18 thoughts on “King of Storms: Part 9”

  1. I’m getting a distinct feeling of the supernatural here, or perhaps I should say the superelemental. Nobody really knows where any of these powers come from — maybe they all come from “entities” or “sentient forces” that abound in the universe. Kind of like DC’s superspeedsters and the “Speed Force”: this King of Storms would be the incarnation of weather, and Vaughn’s powers (with which he “impregnated” himself using a device that no one understands) would draw from that.

    (If this idea is correct, then that means there are similar “forces” that are the source for each of the others’ powers as well: King of Thoughts, King of Science, King of Speed, King of Animals, etc. And maybe Lee is actually one of the incarnations as well: King of Combat, or maybe King of Strife….)


  2. At least Jaclyn finally settled on a name for herself. Accelerando is from music, I wouldn’t have guessed.

  3. Hg: You’ll know by the end of this storyline, I think.

    Eli: I was wondering if people would notice it and whether or not people might correct my grammar.

    Jonny Nowhere: I like Lee a lot myself.

    daymon: I think it means “speed up” in italian. It’s also the name of a novel by Charles Stross.

  4. Well I’m really behind now. But oh well.

    I love the fact that Lee came with them to meet this guy. “They know a few of my names already.”
    Yeah, that was great. πŸ˜€

  5. Jim: A little DVD commentary request here….

    How do you do that? By ‘that’ I mean how do you write the story so that it literally plays out in my mind’s eye? I can literally feel that “Whaaaaa???” moment when the King of Storms thingie eyeballs “Lee”.

    Also @Johnny Nowhere — Welcome to Legion of Nothing! Enjoy the ride.

  6. Biil you shame me. I didn’t even think of it. lol. πŸ˜› Jonny Nowhere- congrats to you for joining this little group of devout followers of the Legion of Nothing! πŸ˜‰

  7. Bill: The short answer: I don’t know.

    The long answer: A combination of things. Years of reading/writing. Years of game mastering games that were very character and plot oriented as opposed to killing monsters oriented and, more to the point, gave me a (hopefully) good sense of how much description I can give before people get bored.

    Also… Writing for the web is slightly different than writing for print, so while I might give more description in a story normally, I deliberately describe only when I have to on the web. I also make my paragraphs shorter. This is because a computer screen is harder to read (lower resolution) than a book.

    Thus, hopefully when people get to spots where I describe things they really pop out.

    And then of course, there’s also word choice, but that’s more an intuitive thing than anything else. If the word feels right to me, I hope it conveys the right thing to others.

  8. @Jim: I do like your writing style, and I don’t think it really needs much more description, even for print. You should look into getting it printed someday! πŸ™‚ Your style really draws the reader in and gives the feeling that I’m really in the story instead of just reading it, which of course is the goal for any writer. As a writer myself, I can look at your writing and see what I can learn from it, because there’s definitely something there. πŸ™‚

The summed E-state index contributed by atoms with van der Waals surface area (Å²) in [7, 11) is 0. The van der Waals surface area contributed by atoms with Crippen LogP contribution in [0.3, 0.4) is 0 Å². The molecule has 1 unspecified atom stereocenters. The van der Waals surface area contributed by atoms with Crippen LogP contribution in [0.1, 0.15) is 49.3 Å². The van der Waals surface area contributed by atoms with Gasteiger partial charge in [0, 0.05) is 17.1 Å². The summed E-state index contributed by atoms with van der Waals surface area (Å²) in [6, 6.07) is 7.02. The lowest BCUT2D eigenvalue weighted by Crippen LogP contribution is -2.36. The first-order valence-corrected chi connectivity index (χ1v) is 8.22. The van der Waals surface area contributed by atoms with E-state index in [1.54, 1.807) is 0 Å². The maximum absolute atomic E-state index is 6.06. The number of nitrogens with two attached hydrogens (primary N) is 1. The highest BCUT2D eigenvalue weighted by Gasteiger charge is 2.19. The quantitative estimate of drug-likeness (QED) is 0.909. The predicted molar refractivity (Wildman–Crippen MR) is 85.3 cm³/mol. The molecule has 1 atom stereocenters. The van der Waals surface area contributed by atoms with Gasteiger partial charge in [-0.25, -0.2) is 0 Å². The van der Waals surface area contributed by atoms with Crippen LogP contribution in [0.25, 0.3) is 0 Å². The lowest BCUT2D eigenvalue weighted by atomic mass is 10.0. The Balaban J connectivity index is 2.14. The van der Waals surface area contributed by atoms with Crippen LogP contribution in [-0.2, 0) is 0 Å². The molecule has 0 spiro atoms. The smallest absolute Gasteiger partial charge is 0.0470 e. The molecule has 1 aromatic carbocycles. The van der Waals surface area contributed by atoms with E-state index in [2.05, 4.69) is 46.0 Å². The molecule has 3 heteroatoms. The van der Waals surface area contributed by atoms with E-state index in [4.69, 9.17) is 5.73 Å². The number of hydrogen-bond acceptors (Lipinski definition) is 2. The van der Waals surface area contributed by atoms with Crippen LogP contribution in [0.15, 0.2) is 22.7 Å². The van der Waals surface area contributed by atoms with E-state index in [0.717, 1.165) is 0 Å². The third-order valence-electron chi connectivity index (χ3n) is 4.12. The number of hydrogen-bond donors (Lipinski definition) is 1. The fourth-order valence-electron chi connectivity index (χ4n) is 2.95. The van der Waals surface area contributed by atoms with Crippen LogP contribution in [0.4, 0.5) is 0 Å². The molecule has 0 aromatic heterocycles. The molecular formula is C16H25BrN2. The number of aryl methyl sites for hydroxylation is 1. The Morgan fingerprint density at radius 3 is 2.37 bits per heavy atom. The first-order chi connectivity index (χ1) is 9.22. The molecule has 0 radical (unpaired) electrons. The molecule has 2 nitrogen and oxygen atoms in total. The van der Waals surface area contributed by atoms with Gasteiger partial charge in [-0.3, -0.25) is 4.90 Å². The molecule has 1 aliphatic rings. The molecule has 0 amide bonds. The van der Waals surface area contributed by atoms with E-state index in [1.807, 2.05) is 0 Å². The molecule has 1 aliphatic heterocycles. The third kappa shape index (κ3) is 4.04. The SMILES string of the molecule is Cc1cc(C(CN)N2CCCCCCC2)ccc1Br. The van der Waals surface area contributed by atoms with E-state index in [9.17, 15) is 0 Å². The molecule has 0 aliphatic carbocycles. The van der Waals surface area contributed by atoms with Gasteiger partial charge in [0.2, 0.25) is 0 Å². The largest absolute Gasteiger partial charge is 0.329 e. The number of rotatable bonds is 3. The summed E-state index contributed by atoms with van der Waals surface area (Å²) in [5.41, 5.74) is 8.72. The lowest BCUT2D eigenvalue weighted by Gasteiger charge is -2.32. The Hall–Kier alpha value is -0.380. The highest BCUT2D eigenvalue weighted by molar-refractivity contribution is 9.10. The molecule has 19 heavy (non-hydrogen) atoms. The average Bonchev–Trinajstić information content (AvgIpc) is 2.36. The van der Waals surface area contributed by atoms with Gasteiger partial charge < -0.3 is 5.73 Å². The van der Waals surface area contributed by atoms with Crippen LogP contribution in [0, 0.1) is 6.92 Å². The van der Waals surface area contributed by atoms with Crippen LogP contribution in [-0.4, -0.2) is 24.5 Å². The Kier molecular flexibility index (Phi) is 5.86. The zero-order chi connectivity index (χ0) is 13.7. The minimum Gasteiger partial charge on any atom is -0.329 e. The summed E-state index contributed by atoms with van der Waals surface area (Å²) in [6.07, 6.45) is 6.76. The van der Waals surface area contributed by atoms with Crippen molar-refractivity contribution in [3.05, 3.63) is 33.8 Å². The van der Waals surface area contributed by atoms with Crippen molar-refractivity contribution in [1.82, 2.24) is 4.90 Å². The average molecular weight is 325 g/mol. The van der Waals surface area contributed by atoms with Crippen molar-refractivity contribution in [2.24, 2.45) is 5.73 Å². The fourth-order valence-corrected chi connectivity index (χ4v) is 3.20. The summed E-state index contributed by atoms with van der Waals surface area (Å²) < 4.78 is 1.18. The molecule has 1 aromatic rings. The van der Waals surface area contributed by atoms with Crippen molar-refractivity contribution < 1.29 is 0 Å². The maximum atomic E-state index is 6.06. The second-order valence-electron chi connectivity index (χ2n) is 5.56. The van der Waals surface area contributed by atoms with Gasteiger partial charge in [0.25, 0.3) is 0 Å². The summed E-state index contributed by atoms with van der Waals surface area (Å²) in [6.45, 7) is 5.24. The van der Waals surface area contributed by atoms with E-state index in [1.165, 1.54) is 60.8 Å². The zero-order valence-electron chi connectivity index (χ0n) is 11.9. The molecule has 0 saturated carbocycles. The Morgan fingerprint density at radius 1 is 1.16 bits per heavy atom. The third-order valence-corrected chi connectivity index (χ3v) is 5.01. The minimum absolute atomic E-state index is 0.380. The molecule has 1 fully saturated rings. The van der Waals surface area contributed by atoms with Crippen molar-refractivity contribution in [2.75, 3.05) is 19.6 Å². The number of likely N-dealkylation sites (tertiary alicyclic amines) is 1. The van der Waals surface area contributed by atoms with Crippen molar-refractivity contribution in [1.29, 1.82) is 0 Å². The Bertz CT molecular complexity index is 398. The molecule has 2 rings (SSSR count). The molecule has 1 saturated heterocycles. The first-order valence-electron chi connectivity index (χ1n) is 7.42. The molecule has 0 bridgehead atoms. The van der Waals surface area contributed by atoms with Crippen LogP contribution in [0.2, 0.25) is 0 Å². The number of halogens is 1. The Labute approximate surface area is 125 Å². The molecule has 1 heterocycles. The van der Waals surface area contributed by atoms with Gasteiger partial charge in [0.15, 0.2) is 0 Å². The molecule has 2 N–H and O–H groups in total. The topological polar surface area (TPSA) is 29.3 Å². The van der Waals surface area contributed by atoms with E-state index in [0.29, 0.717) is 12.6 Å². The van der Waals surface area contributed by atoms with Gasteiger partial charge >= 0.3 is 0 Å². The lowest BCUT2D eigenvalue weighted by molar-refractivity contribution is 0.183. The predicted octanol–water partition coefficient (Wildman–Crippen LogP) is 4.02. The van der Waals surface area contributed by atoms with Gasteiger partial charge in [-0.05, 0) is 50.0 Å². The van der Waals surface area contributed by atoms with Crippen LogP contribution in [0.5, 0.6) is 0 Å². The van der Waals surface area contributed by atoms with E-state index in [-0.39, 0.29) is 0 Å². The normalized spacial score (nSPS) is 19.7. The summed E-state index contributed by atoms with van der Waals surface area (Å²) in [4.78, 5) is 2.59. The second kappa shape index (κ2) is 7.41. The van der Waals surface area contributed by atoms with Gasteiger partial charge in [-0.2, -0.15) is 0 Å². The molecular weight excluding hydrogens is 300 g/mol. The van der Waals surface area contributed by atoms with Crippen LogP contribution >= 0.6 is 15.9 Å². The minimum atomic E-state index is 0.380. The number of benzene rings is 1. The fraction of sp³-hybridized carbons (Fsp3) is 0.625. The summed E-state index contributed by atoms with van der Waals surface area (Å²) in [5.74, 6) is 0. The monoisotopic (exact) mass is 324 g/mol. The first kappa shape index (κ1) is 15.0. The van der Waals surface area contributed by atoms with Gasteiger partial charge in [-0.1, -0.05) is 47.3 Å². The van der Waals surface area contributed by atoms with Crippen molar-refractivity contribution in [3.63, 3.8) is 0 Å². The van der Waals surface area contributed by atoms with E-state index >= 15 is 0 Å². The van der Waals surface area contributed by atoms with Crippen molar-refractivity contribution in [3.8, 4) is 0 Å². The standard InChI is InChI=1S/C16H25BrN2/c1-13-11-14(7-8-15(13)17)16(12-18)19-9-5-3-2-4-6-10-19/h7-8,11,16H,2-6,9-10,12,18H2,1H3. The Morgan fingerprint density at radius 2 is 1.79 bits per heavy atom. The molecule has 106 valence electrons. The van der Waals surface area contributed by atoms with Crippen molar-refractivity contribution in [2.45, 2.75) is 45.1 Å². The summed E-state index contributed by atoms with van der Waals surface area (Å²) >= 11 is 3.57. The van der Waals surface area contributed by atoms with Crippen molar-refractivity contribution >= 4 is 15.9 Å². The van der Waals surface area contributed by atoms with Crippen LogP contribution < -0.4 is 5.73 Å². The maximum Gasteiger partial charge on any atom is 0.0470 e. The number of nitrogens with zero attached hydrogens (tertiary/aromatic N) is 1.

9. Jim; are you ever gonna put up something through which folks can donate to your serial??

    I don’t know if that’s a ‘sensitive’ topic but I figure since your story really seems to be pulling in an audience, it might be something you want to look into.

  10. Bill: It’s not a sensitive topic. It’s actually a long term plan. That and a couple other things. You’re right in that readership is definitely growing. For whatever reason, it almost doubled in the last four months, most of that happening between January and the end of March. At the same time, it’s not a huge number of people — probably around 80. Could be slightly more.

    I’m not sure when to start with that kind of thing to be honest.

  11. Jim: Only 80? I’m really surprised, I know I’ve been lurking from near the beginning & I really thought it would be much larger by now!
    On the subject of donation buttons, I think you can add one at any time (not to intrusive if its new is they way I would go personally). Though I would advise not plugging it every installment πŸ˜‰

  12. Dood — start with AdSense. It’s easy, and it’ll grow with you. It might make you almost no money right now, but almost none is still more than what you’re getting right now. I have no problem viewing content with ads (as long as they don’t pop up in front of the content and slowly animate themselves, ignoring the close button they include just to bug you) — that’s what pays for TV, and newspapers, and magazines, so I don’t see why it shouldn’t be okay on the Web.


  13. XenotheMorph: Well, I don’t know for sure precisely how many. Google Analytics only works for people with javascript turned on. Awstats suggests that it’s more than 100. That being said,I haven’t been advertising or anything. I should. I keep on thinking though that I should redesign the site first… But that takes a while, so I haven’t.

    Hg: I’ve thought about Adsense and Project Wonderful. I’ll just have to make a point of doing it in a way that’s not obnoxious.

    Actually, for what it’s worth, if people do have suggestions for places to promote this I’ll take them.

  14. This line made me laugh SO loud. Nice one!
    “Lee said, β€œLooks like class’ll be at 4:00, wherever the hell Vaughn is on the beach.””